Arts & Science students and recent alumni gained career advice — including the value of networking and volunteering — from seasoned alumni at a Backpack to Briefcase (b2B) industry night in mid-November.
Held in the Debate Room at Hart House, the event offered participants the opportunity to mingle and discuss how best to make the transition from undergraduate to a career in government, public policy or non-profits.
For many, the highlight of the night was a keynote address from Raja Abdo, a policy analyst with the Government of Canada and a recent recipient of an Arbor Award, the highest honour awarded to U of T volunteers. Abdo spoke about the importance of sharing career goals, aspirations and, importantly, your resume with people you cross paths with.
“I did some volunteer work. I networked. I was shameless. I was awkward and it didn’t work most of the time,” Abdo told students at the event. He earned his honours bachelor of arts in political science and ethics, society and law in 2016 as a member of St. Michael’s College. “And then, way down the line, it worked. Turns out, it was someone I gave my resume to nearly a year before I got that call for an interview. Today, the same could happen to you.”
Abdo, who says there is more flexibility than ever in finding a path to meaningful employment, advises students to seek opportunities, even when they don’t feel their credentials match the opportunity or they’re feeling disheartened by obstacles and challenges.
“No matter what stage of your academic or professional career you are currently in, I think being proactive, applying to jobs and organizations you care about and nurturing those connections is really, really important,” he says. “You never know what will happen down the line.”
Abdo’s advice resonated with students that felt as though their path to a similar career in public policy was filled with insurmountable roadblocks.
“It was actually very relatable to what I’m going through because I don’t know French, I have a disability and he was talking about how you can still do something even if you may not have all the requirements,” Talha Hasnat, a second-year student and member of University College, says.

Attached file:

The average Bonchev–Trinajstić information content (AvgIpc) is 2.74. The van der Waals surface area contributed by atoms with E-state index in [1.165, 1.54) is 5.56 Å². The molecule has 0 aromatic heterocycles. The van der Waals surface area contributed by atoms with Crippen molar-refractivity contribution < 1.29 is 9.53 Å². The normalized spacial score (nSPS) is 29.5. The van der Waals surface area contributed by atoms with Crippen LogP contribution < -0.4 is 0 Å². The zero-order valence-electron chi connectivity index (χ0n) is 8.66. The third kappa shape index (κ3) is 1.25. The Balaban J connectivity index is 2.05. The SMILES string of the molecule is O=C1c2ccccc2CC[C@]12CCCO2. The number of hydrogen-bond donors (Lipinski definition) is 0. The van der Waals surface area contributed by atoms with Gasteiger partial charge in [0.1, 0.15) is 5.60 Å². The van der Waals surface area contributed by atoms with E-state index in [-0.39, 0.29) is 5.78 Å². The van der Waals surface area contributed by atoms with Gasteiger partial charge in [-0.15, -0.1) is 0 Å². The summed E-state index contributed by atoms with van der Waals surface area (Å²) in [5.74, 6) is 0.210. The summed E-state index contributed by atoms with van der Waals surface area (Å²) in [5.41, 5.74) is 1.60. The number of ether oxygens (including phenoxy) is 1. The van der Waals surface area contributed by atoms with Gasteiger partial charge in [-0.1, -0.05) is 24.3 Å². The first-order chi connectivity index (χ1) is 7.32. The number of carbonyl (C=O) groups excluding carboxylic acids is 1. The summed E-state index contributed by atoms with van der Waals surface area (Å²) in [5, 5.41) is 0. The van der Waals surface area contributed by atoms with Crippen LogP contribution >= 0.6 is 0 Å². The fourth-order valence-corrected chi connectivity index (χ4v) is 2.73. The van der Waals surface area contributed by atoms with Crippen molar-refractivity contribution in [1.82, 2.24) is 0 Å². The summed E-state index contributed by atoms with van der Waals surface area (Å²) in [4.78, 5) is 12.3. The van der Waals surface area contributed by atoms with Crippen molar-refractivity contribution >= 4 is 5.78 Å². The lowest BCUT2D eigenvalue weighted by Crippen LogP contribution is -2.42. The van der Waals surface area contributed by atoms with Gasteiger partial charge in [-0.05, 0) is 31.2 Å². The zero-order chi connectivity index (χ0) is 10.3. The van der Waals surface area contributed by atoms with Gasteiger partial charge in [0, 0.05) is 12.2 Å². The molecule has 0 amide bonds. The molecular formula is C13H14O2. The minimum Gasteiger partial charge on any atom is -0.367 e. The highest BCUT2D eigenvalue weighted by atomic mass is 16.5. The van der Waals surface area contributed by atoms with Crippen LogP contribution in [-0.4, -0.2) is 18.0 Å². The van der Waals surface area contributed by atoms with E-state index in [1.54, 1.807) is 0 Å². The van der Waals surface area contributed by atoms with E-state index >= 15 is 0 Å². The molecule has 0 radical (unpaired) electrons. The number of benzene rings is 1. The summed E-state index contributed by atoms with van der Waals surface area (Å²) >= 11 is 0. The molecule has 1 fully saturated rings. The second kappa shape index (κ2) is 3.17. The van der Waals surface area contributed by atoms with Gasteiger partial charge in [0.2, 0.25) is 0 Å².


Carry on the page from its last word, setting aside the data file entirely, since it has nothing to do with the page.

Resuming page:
“Once I graduate, I want to go to Ottawa and work with the government. This opportunity right now might help me bridge that gap in my future career.”
Abdo was just one of a group of alumni that generously volunteered their time to speak with A&S students. Jana Chu, an executive officer of the Office of the Chief Coroner at the Ministry of the Solicitor General, continues mentoring so she can meet new students and give back to the U of T community.
“I spent five years studying at U of T and learned a lot of valuable knowledge and skills. I want to give back in a meaningful way.” Chu says.
Matthew Oh, a policy advisor with the Government of Ontario, says he was impressed by the level of preparation exhibited by those in attendance.
“The event has been fantastic. The students are very motivated, very passionate. As soon as I walked in the door, at least seven students came up and started asking questions,” Oh says.
The b2B event was also an opportunity for alumni like Chu and Oh to reminisce about their own time at the University.
“My fondest memories are probably my times at Cumberland House,” Chu says. “I really enjoyed working there and surrounding myself with students from around the world. It was an incredible experience and learning opportunity.”
“One thing that really inspires me to come back is the amount of support other alumni gave me when I was a student,” Oh says. “So contributing to that cause — that empathy toward students and their success — really inspires me and drives me to come back to more of these events.”
Ultimately, the b2B night was about setting students and recent grads on a path toward a fulfilling career.
“I'm an upper year now, so I'm trying to get to know more people and make connections and see what kinds of jobs are out there that I might not be aware of,” Reem Baghdady, a third-year political science and psychology major and member of St. Michael’s College, says.
Daanish Bhatti, a fourth-year political science specialist and member of Innis College, was encouraged to hear his skills in writing would be applicable in future careers.
“As a political science student, writing is a major part of the way we're assessed and so it's nice to know the work that we're doing is applicable to government industry and wherever you land,” he says.
Bhatti’s main motivation to attend the event was learning more about government job opportunities.
“I just wanted to learn more, talk to people who are working in various fields and get a better understanding of where opportunities are,” Bhatti says. “And people here seem to be really encouraging and willing to offer advice.”